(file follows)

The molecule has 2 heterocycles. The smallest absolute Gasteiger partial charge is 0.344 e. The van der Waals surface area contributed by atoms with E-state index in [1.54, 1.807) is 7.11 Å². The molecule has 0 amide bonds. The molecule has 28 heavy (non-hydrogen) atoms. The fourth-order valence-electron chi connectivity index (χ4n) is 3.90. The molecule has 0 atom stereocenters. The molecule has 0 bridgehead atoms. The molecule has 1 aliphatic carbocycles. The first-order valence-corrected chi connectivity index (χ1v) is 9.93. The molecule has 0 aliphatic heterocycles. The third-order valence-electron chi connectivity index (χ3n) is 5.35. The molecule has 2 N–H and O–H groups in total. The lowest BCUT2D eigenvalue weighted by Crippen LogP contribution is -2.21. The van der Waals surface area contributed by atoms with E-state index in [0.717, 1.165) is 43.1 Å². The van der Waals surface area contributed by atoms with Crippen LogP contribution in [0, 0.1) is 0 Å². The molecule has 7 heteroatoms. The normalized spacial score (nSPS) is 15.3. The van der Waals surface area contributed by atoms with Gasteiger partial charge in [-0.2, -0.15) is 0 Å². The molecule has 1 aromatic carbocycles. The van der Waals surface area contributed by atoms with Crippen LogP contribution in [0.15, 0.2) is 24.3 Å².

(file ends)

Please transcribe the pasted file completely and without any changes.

The molecule has 2 heterocycles. The smallest absolute Gasteiger partial charge is 0.344 e. The van der Waals surface area contributed by atoms with E-state index in [1.54, 1.807) is 7.11 Å². The molecule has 0 amide bonds. The molecule has 28 heavy (non-hydrogen) atoms. The fourth-order valence-electron chi connectivity index (χ4n) is 3.90. The molecule has 0 atom stereocenters. The molecule has 0 bridgehead atoms. The molecule has 1 aliphatic carbocycles. The first-order valence-corrected chi connectivity index (χ1v) is 9.93. The molecule has 0 aliphatic heterocycles. The third-order valence-electron chi connectivity index (χ3n) is 5.35. The molecule has 2 N–H and O–H groups in total. The lowest BCUT2D eigenvalue weighted by Crippen LogP contribution is -2.21. The van der Waals surface area contributed by atoms with E-state index in [0.717, 1.165) is 43.1 Å². The van der Waals surface area contributed by atoms with Crippen LogP contribution in [0, 0.1) is 0 Å². The molecule has 7 heteroatoms. The normalized spacial score (nSPS) is 15.3. The van der Waals surface area contributed by atoms with Gasteiger partial charge in [-0.2, -0.15) is 0 Å². The molecule has 1 aromatic carbocycles. The van der Waals surface area contributed by atoms with Crippen LogP contribution in [0.15, 0.2) is 24.3 Å².